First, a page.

Miami Beach. From North Beach all the way down to South Beach. One long line of searing sun, silky sand, and soothing sea, (well, at least when the weather’s good!) And there’s nightlife, and eateries and activities to meet almost everyone’s wants. And straight through the heart of this erstwhile swampy barrier island, like the main artery it is, lies Collins Avenue, also known as State Road A1A, all 13 miles of it. So, just who was this Collins and why was he honored with this major thoroughfare bearing his name? 

John Stiles Collins was a Quaker farmer from New Jersey, of all places. Born in 1837, he was the 6th generation of the Collins family to farm his ancestral land in Moorestown, NJ. But he had far bigger aspirations and in the late 1800’s he purchased land in South Florida, eventually coming to own five miles of what’s now Miami Beach. He envisioned establishing an operation cultivating vegetables and exotic crops that were not then widely available in the market, like coconuts, mangoes, avocados, in what was then mere swamp land on the island. 

Being a practical sort, he soon realized he needed a way to transport his product to the mainland, and so with the financial assistance of his children who were then running the farm back in Jersey, they formed the Miami Beach Improvement Company in 1911, allowing him, in 1912, to build about 2.5 miles of a wooden bridge with the idea of connecting Miami Beach to the mainland. Money ran short, however, before the last half mile of the 3-mile bridge was completed. It was then that Carl G. Fisher, an Indiana auto parts tycoon who had just established the Indianapolis Motor Speedway and with it the Indy 500, offered $50,000 to Collins in exchange for 200 acres of Miami Beach which allowed the bridge to be completed.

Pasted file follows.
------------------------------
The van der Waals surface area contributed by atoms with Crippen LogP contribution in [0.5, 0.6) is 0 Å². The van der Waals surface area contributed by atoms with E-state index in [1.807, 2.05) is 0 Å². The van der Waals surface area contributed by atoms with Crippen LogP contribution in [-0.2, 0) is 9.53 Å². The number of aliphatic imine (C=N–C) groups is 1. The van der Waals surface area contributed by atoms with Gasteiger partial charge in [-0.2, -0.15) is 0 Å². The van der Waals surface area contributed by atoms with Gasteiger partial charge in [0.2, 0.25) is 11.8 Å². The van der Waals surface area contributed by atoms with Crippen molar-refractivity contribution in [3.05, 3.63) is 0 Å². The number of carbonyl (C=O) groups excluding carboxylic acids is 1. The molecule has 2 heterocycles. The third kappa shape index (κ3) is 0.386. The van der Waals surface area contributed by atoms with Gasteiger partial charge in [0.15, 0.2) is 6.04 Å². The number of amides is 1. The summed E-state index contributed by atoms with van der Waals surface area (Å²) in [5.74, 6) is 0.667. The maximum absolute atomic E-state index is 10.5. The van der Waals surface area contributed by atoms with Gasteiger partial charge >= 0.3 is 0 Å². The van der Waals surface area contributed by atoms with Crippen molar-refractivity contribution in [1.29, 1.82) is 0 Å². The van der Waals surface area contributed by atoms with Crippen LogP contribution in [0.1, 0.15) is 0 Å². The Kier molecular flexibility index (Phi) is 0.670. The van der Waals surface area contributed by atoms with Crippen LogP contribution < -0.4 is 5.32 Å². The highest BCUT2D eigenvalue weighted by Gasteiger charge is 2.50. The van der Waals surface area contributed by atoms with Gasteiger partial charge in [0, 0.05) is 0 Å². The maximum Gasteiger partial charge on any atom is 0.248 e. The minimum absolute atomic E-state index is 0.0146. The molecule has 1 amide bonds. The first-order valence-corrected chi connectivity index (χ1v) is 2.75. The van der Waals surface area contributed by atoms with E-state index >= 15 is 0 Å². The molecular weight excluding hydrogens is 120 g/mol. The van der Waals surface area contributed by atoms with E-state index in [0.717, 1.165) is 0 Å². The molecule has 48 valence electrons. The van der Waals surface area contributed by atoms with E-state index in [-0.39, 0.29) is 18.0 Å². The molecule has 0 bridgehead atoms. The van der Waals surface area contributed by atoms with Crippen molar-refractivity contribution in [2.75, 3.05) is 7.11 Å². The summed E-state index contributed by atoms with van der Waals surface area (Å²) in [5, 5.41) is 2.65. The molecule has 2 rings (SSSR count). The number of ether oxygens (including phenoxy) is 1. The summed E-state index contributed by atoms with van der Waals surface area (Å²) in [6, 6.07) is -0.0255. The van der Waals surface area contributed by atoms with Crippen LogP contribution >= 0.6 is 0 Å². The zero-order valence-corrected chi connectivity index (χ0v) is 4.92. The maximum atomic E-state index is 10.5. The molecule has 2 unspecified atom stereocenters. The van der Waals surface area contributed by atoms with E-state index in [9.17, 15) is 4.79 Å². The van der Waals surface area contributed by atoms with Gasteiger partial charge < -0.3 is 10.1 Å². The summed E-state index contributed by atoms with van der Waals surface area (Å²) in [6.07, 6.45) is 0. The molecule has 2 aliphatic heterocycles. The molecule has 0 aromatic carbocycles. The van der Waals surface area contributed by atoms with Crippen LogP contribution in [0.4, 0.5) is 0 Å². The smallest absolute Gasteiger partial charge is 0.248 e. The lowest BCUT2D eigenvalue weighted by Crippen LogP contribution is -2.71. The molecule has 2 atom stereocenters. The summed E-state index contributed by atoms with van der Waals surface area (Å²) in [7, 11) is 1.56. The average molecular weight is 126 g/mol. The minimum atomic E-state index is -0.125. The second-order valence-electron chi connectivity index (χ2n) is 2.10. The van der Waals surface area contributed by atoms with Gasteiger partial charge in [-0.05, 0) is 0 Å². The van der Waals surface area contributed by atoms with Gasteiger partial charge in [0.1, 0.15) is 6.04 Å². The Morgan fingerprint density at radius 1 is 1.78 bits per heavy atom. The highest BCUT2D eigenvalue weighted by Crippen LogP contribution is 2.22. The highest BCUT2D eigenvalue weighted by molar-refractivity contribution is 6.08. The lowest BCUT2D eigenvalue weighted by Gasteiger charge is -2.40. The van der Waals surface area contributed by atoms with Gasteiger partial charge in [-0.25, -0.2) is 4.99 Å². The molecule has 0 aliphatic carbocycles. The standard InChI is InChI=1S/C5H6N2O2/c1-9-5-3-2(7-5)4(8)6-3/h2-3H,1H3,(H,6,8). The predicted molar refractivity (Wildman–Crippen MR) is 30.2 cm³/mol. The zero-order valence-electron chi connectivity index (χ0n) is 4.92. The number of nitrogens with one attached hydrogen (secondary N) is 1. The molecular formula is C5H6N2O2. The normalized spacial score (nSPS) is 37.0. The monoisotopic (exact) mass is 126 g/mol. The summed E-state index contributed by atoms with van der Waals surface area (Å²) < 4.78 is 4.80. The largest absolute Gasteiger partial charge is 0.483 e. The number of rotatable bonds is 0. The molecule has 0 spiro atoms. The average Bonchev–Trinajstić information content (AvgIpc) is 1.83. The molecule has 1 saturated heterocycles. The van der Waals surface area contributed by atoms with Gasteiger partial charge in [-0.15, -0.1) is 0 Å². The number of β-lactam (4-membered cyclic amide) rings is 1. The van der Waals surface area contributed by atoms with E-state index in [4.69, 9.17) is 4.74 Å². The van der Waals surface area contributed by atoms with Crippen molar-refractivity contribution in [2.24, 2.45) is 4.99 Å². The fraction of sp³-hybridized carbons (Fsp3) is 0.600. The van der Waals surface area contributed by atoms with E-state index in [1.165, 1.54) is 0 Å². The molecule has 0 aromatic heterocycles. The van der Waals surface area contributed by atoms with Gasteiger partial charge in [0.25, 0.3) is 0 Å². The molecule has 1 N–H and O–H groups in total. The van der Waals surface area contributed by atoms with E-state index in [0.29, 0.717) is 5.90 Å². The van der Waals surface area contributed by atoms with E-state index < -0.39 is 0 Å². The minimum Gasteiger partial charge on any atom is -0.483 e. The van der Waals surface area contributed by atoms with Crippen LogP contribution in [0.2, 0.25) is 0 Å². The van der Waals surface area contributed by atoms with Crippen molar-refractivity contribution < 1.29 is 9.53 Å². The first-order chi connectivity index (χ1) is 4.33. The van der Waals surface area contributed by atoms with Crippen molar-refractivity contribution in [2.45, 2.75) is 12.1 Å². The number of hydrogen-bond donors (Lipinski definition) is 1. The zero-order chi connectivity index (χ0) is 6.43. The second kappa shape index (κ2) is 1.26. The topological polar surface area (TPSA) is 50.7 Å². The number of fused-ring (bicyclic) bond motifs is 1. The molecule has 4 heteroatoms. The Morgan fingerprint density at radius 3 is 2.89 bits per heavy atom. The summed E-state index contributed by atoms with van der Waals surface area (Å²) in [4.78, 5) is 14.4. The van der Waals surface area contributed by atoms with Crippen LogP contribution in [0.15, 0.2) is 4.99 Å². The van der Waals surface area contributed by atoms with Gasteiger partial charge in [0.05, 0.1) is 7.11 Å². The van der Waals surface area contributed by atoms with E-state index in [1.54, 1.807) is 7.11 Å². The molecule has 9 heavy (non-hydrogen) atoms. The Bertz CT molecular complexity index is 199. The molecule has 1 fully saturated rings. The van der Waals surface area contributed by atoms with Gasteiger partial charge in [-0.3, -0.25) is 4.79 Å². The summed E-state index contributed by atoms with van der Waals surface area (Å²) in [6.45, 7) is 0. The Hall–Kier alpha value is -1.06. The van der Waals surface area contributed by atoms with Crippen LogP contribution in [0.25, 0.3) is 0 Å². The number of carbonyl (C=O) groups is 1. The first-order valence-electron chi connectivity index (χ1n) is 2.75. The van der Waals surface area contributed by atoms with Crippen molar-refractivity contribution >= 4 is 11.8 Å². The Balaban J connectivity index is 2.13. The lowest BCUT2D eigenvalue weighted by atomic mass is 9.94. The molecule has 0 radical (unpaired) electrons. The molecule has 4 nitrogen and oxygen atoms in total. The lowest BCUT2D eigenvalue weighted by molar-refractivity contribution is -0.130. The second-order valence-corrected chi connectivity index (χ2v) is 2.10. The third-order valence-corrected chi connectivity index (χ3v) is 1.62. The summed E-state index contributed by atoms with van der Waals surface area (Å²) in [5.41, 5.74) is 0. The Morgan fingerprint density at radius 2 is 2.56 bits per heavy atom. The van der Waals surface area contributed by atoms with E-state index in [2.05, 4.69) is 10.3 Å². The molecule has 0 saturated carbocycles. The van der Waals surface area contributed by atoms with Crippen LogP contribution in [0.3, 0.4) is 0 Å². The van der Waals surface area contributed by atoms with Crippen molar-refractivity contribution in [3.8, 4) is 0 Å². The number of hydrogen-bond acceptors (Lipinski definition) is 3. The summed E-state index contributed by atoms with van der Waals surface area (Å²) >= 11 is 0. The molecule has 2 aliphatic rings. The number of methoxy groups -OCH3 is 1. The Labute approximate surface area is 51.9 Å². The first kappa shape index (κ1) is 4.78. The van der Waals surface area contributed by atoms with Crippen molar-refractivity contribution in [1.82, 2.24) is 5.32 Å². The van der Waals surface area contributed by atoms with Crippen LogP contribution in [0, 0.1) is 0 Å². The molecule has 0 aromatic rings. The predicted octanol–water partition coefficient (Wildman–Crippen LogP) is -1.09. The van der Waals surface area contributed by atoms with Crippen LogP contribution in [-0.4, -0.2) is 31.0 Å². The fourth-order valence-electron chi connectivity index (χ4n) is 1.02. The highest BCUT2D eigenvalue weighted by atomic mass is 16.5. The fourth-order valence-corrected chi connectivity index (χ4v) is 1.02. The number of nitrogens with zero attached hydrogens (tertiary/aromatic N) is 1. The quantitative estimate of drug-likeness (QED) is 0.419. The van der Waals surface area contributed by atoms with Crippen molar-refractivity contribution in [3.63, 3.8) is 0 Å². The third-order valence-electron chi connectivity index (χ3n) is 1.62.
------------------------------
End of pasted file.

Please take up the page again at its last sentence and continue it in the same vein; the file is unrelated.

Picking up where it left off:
Fisher described Collins, then in his 70’s, as “a bantam rooster, cocky and unafraid.” It was the longest wooden bridge in the world at the time. By 1915, Miami Beach incorporated as a city. And though by 1922 Miami Beach had some of the largest mango and avocado groves in the world ultimately the tourist trade became the most valuable “crop” to raise. Together Fisher, John Collins and the Collins family continued to develop Miami Beach, whose population grew by 400 percent between 1920 and 1925, and was exceedingly lucrative for all involved throughout the 1920’s and beyond. 

John Collins died in 1928 at age 90, but he’s remembered today through his namesake road as a visionary developer of Miami Beach and its environs.